Rat Bastards: Thomas (Tommy Ryan) Eboli

The Brothers Eboli, following booking at Elizabeth Street Precinct in New York City. Patsy, left, and Thomas, right, leave with detectives (center). Thomas Eboli (Tommy Ryan), manager of Rocky Castellani, was charged with assaulting referee Ray Miller. (NY Daily News via Getty Images)

This is the second installment in Carlos Acevedo’s Rat Bastards series, which takes a look at the fight game’s greatest miscreants.


Before he became just another chalk outline on the cratered streets of 1970s New York City, Thomas Eboli (aka Tommy Ryan) was part of the shady and shadowy boxing fraternity. As a manager in the 1940s, Eboli was only one of dozens of underworld denizens who had made remunerative pit stops at Jacobs Beach. This was, of course, the Frankie Carbo era, when boxing and organized crime were almost indistinguishable.

What made Eboli unique was the fact that he did not need a front for his managerial activities and held a valid license from the New York State Athletic Commission. Somehow Eboli had avoided prison time, or even a conviction, despite decades as a Mob associate and a wordy rap sheet that stretched back to the Jazz Age.

His alias, Tommy Ryan, came from the former welterweight and middleweight champion of the world (circa 1892–1896), who participated in a pair of legendary fights in Coney Island long before Eboli had been born. That was in 1911, in Sicily, before Eboli wound up in Brooklyn, where he eventually accumulated arrest after arrest on charges ranging from gambling to disorderly conduct.

In the 1940s, Eboli made headlines guiding the career of Greenwich Village tough guy Tony Pellone, a fighter good enough to have beaten Billy Graham (twice), Johnny Greco, Bob Montgomery, and Paddy Young, among others. Of course, these results may or may not have been prefabricated in dimly-lit nightspots or the ubiquitous social clubs that dotted Little Italy in those days. Whether or not some of his ledger was counterfeit remains a mystery, but Pellone was very close to his manager. In fact, in 1947, Pellone and Eboli were arrested together, in Greenwood Lake, on charges of “procuring residents fishing licenses to which they were not entitled.” Eboli avoided charges, but Pellone, found guilty, was fined, and earned the embarrassing distinction of being the only boxer ever rounded up by a game warden.

To underscore just how intertwined boxing and the Mob were, consider this: Eboli also managed Vinnie “The Chin” Gigante, a light-heavyweight club fighter who never got past eight-rounders before retiring as a teenager. Here were two future bosses of the Genovese crime family routinely splitting paychecks generated through a sport as dirty as the endgate of a garbage truck.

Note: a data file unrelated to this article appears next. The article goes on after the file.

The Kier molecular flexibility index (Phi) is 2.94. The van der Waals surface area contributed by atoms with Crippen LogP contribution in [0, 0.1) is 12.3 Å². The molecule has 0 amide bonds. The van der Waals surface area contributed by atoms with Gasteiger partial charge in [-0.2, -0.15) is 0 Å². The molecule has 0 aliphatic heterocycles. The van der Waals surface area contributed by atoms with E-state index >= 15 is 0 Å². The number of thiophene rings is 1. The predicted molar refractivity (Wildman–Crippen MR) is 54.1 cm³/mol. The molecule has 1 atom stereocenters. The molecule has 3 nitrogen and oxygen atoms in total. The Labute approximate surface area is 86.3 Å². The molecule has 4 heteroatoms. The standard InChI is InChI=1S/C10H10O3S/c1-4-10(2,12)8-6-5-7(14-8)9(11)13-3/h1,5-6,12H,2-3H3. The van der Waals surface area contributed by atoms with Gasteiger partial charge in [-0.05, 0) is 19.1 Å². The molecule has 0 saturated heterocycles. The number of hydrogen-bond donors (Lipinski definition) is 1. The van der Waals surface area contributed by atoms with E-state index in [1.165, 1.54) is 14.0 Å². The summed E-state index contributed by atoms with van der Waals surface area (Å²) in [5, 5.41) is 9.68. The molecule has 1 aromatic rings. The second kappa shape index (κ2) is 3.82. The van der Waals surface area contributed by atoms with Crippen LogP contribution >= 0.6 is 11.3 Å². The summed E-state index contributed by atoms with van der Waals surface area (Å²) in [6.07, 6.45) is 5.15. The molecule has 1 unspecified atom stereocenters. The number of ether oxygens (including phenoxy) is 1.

But Eboli was more than just a manager to Gigante; he was also an inspiration. It was Eboli who introduced the crazy act to keep the law off-balance. And it was Eboli who often feigned illness to avoid testifying at hearings. Subpoenas regularly aggravated his heart condition and left him in Fowler’s position in hospitals across the tri-state area. These comic innovations were direct influences on Gigante, who would gain an extra measure of notoriety in the ’80s and ’90s by shuffling, slackjawed, around Thompson and Sullivan Streets in a scruffy robe and shamming dementia as a way of avoiding criminal prosecution. (Yet another future Genovese boss with boxing links was Anthony “Fat Tony” Salerno, dear amico of Cus D’Amato, the great reformer whose crusade focused mainly on talented heavyweights who might have capsized Floyd Patterson.)

In the early 1950s, Eboli handled Rocky Castellani, a streaking cutie from Pennsylvania who fought mostly in New York City, where La Cosa Nostra ran boxing. Castellani was a light-hitting technician who would eventually earn a shot at the middleweight title. (He dropped a decision to Carl Bobo Olson in 1955.)

On January 11, 1951, Castellani would face the limited but dangerous Ernie Durando in a Madison Square Garden main event that would draw fewer than eight thousand spectators. Television blowback was in full effect by then, and live broadcasts left cavernous MSG as empty as Fordlandia on most nights. The fact that Castellani had easily outpointed Durando a year earlier at the Garden hardly helped the box-office take.

Through six rounds, a dull repeat performance seemed likely. A nimble Castellani once again was dancing The Bunny Hop under the lights while Durando nearly/merely plodded in place. In the seventh round, however, Durando finally struck.

If there was one thing Durando could do, other than lumber after an opponent, it was punch. He landed a whipping uppercut that short-circuited Castellani completely. Knock-kneed and glassy-eyed, Castellani managed to beat the count, but he was so wobbly that Referee Ray Miller decided on mercy and called a halt to the fight.

That was when the fireworks began.

No sooner had Miller stopped the fight than Tommy Ryan ducked through the ropes and charged the referee. He took several swings at Miller before the ruckus broke up. It is likely an indication of just how notorious Ryan was that Miller refrained from flattening him. As a solid featherweight in the 1920s and ’30s, Miller had knocked out Jimmy McLarnin and had beaten Billy Petrolle via a narrow decision. There was no telling what Miller, most famous for replacing Ruby Goldstein in the Joey Maxim–Sugar Ray Robinson inferno, could have done to Ryan had he decided to cut loose. Later he would testify coyly to a grand jury: “He started throwing punches, but I was not struck a blow.”